- Eating together also stimulates important conversation and encourages closer family bonds, which is important for a child's confidence and self-image — both of which can affect weight.
- Aim to eat together as an entire family for either breakfast or dinner on a daily basis. If the work week is too hectic, then definitely make time on the weekends.
Reduce eating out at restaurants.Although eating out can be fun and be good for family bonding, the food at restaurants tends to be fattening and relatively unhealthy, especially for growing children. As such, limit eating out, especially at fast-food restaurants, even though it seems convenient sometimes and a lot less work than cooking at home.
- When you do eat out, pick restaurants that have salad bars or go to ones that make their food fresh and made to order.
- Make your own pizzas and hamburgers at home with healthier and fresher ingredients. Use more vegetable toppings and whole grain dough and buns, for examples.
- Eating healthy at home isn't cheap anymore, but the money you save from not going to restaurants as much will help ease the cost of groceries.
Encouraging an Active Lifestyle
Limit television time.No matter how exciting the television show or movie is, the act of watching it is completely sedentary, which promotes weight gain if done too much and too often. Most researchers agree that older children should be limited to less than 2 hours of "screen time" (TV and computer combined) per day once they are away from school — and toddlers shouldn't be viewing any TV until they're older and more mature.
- Although reading and studying are also sedentary activities, the benefits far outweigh time spent in front of a TV.
- Remember that it won't be effective to tell your child to quit watching TV if you are still on the couch gawking at it. The solution is to turn the TV off for extended periods of time.
- Instead, encourage your child to find fun activities (board games and outdoor stuff) to do with family members or on their own that involve more physical activity and social interaction.
Limit computer gaming.Computer / video gaming and internet surfing has actually become more popular than TV for many children, so this has to be limited also to under 2 hours dailycombinedwith TV watching.Kids are clever at sneaking onto the internet and playing games thanks to wireless internet and all the devices that can connect to it, so this won't be easy.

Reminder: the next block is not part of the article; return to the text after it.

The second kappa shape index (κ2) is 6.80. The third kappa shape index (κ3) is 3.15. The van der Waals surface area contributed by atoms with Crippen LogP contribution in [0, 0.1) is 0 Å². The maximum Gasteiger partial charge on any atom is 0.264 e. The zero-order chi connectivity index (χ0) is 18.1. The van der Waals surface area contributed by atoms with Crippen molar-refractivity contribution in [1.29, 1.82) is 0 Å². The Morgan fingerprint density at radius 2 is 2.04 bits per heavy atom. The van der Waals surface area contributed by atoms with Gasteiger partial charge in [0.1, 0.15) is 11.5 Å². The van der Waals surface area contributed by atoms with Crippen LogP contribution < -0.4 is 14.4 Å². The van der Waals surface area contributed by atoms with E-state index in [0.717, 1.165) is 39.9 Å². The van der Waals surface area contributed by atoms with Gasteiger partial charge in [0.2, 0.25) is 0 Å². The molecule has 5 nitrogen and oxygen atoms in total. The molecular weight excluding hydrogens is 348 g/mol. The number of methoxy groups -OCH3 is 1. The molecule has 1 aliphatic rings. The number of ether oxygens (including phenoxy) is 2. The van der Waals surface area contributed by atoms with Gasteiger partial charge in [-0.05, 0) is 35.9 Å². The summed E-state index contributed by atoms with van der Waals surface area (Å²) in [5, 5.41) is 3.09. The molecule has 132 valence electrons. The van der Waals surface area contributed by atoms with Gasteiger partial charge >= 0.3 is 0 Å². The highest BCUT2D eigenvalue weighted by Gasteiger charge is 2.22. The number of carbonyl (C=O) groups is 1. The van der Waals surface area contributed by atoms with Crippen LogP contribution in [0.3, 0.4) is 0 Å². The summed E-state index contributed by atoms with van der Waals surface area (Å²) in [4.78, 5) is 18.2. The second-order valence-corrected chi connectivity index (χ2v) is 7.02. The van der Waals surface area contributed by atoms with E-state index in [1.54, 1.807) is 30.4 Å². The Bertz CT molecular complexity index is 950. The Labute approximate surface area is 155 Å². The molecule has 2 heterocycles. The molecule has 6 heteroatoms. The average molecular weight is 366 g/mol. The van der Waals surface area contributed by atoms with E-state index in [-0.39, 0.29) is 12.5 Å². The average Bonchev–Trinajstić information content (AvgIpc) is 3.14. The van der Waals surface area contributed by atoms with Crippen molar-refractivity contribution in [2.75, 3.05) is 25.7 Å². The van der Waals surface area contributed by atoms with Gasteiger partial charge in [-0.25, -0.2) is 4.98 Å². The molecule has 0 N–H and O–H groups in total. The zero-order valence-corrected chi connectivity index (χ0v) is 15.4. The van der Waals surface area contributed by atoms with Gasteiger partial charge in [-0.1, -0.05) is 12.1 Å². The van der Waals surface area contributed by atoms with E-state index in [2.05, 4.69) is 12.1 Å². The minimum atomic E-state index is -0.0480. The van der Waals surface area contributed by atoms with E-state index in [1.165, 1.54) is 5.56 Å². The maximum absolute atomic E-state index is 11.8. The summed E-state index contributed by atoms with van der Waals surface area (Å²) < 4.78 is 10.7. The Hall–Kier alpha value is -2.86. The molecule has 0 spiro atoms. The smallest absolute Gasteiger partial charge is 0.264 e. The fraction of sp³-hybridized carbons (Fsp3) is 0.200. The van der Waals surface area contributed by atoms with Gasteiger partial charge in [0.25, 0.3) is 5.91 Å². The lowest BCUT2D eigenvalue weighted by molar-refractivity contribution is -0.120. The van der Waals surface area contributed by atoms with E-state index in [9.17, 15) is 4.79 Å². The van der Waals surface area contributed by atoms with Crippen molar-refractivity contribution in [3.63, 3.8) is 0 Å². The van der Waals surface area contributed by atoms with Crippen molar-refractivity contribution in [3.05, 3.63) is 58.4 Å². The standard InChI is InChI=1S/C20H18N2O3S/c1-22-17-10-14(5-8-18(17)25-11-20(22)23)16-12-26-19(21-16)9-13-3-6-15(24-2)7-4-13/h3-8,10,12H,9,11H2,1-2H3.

- Instead of just severely limiting the computer time and letting them get bored, replace their computer time with physical activity that's not so sedentary and addictive.
- Invest in a computer gaming system for the whole family that involves moving your bodies and getting fit, such as the Wii system by Nintendo.
Encourage physical activity.Once you have your child away from the TV, computer and gaming consoles, you need to fill the time with some physical activities that are perceived as fun or at least stimulating. In general, children and teens should get at least 1 hour of moderate-to-intense physical activity most days of the week, if not every day.Exercise obviously burns calories and either stimulates weight loss or maintains a healthy weight.
- Good, safe physical activities that will get the heart pumping include brisk walking, hiking, playing tag, jumping rope, cycling and rollerblading.
- As with eating, it'll help tremendously if you also adopt an active lifestyle and participate in the physical activities with your child. After all, you're likely their most important role model, at least while they're younger.
- In addition to burning calories, exercise encourages stronger bones and muscles, better coordination and flexibility, and reduced risk of many diseases such as diabetes and high blood pressure.
Sign your child up for a sport or activity.If you think your child needs more structure or would benefit from the comradery and sociality of team sports / activities, then sign them up for something in your local community. Look into teams and activities to join at their school, church and community center. Appropriate choices include baseball, soccer, volleyball, tennis, swimming lessons and dancing.
- In addition to burning calories and keeping the weight down, your child will also learn important social and communication skills from sports and organized physical activities.
- Sports don't always have to be competitive and high pressure if you're concerned about your child's abilities. Choose non-competitive ones if it's more appropriate.
- Remember to read labels when you are food shopping. Check the list of ingredients for sugar, fat and sodium contents.
- Cook and freeze meals in advance when you have the time. This will help you avoid the temptation of feeding your child a fast food or processed meal when you are in a hurry.
- Include your child in shopping for and preparing meals. This will interest them in cooking and eating well as they grow older.
- Fresh produce and lean meats and fish tend to be more expensive than heavily processed fast foods, but the cost of your child's health is difficult to quantify. An ounce of prevention is worth a pound of cure, as the saying goes.
- Talk with your child's pediatrician if you are concerned that your child might be overweight. They can measure their body mass index (BMI) and do other tests that can identify them as overweight or obese.
Video: 5 Tips To Keep Children Active
The Benefits of Going to a Geriatric Specialist
Top 8 Eyebrow Stencils Available In India
Brad Pitt Bid 120,000 to Watch Game of Thrones’ With Emilia Clarkebut Was Outbid
Move Over Avocado These 5 New Toast Toppers Are Next Level Delicious
Stress and Stomach aches
How to Set Up a Stoploss Order
Alice Temperley: La Middleton è la mia musa
Yoga Poses That Stretch Your Quads
18 Celebs Who Stun in Summer Whites
TIP: Use Positive Affirmations